This term can be used as an alternative to ornamental, but the term decorative may be used as a common name to refer to particular groups of plant species eg the decorative group of chrysanthemums.


Means "handsome" in Latin.


Referring to a shoot, which either initially, or soon becomes prostrate, hanging or declining usually with the tip ascending.


When the blade or stalk of the leaf continues, as a rib, down the side of the stem.


Means "curved downwards" in Latin.


Arranged in opposite pairs, alternate pairs being at right angles to each other.

deep-bed system

This is a bed created by deep digging, incorporation of manure and piling up of the soil for the cultivation of vegetables. Such a bed is usually under 2 metres wide and is not walked on to avoid compaction. Since the soil condition is so good, crops are usually planted more densely.

deepest roots

A Wild Fig tree in South Africa has had its roots measured to a depth of 120 metres (400 feet).


May cause the leaves or bark of a range of plants to be gnawed away.


This refers to a condition in the plant or soil where certain nutrients are lacking. Examples of diagnostic symptoms for deficiencies in brassicas can be: boron deficiency gives rise convex cupping of leaves, iron deficiency gives rise to young leaves turning yellow, and manganese deficiency gives rise to interveinal chlorosis in the leaves.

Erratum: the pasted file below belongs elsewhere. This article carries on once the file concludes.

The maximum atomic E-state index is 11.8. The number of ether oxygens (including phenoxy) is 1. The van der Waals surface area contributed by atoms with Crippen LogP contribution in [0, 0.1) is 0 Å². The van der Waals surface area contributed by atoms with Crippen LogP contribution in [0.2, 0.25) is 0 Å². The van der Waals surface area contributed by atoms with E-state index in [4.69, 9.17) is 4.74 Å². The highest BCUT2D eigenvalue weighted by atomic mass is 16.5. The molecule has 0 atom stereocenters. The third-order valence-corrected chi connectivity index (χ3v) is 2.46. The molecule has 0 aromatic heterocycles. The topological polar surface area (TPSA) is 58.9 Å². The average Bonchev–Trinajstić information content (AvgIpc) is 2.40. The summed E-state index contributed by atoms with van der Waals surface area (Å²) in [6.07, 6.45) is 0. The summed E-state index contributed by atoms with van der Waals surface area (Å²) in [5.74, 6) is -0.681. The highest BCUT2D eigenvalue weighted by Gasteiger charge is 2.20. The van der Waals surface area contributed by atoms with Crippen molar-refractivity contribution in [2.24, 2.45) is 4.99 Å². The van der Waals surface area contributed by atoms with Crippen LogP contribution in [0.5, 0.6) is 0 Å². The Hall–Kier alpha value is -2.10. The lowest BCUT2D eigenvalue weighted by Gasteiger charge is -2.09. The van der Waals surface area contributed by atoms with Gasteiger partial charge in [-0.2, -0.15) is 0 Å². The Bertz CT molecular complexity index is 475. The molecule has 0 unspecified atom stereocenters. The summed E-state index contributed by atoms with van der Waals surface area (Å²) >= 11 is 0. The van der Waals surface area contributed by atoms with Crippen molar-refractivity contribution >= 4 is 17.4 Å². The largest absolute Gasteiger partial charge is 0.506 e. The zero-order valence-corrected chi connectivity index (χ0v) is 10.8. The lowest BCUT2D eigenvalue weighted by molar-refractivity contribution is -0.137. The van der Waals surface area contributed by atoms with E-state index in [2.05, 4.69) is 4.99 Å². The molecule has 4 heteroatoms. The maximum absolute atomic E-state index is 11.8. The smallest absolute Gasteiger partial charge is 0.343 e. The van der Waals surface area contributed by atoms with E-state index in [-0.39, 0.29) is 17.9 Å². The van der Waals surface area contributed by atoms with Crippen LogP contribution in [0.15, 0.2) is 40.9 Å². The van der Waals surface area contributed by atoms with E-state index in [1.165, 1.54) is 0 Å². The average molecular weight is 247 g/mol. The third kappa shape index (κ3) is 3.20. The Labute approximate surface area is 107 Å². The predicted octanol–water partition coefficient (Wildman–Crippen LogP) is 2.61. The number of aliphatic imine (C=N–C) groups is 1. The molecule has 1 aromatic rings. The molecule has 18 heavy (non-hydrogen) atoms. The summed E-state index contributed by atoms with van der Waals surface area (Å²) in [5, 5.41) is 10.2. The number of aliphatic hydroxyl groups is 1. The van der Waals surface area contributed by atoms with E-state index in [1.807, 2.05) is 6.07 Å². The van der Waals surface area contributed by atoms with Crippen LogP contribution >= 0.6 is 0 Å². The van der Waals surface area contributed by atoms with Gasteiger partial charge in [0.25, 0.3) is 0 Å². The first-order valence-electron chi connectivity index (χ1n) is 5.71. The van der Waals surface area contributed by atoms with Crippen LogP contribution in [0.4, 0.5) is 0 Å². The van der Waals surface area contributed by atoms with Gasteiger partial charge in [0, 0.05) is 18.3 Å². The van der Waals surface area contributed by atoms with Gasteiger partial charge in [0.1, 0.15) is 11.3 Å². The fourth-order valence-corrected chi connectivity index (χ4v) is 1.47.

The action of stripping the leaves from a plant, possibly by pests or disease, or by cultivation, or by a seasonal leaf fall.

degrees C

A measure of temperature (C) where the freezing point of water is OC (or 32F), and the boiling point is 100C (or 212F).

degrees F

A measure of temperature (F) where the freezing point of water is 32F (or 0C), and the boiling point is 212F (or 100C).


Splitting; particularly of fruits and sporangia, to allow the seeds of fruits or the spores of sporangia to escape.


Means "charming" in Latin.


A term meaning that part of a plant is split up into many branches.

Delphinium black blotch

Black blotches develop on leaves which then can spread to petioles and flower buds. Severely affected leaves may wither.

Delphinium leaf miner

Leaves develop large, brown, dried up areas. White maggots feed within mined areas.

Delphinium moth

During spring, leaves are spun together with silk thread by green caterpillars.

Delphinium viruses

Yellowing of foliage as a mosaic pattern. Plants fail to grow properly.


A contact insecticide often used on ants and some other insects.


In a triangular shape, usually referring to leaves.


Means "hanging down" in Latin.


Means "living under water" in Latin.


Refers to the conversion of nitrates in the soil or water to nitrites and nitrogen gas by the action of organisms, especially by the action of denitrifying bacteria under anaerobic conditions. This process makes nitrogen unavailable to other organisms, and is part of the nitrogen cycle which maintains the balance of nitrogen in the environment.


With toothed margins.


Means "toothed" in Latin.


Minutely dentate; having small tooth-shapes around the margin.


Means "finely toothed" in Latin.


Means "stripped bare" in Latin.


Flattened from above.


This is a chemical (containing rotenone) derived from plants, which is used as an insecticide; it can be the active ingredient in derris dust.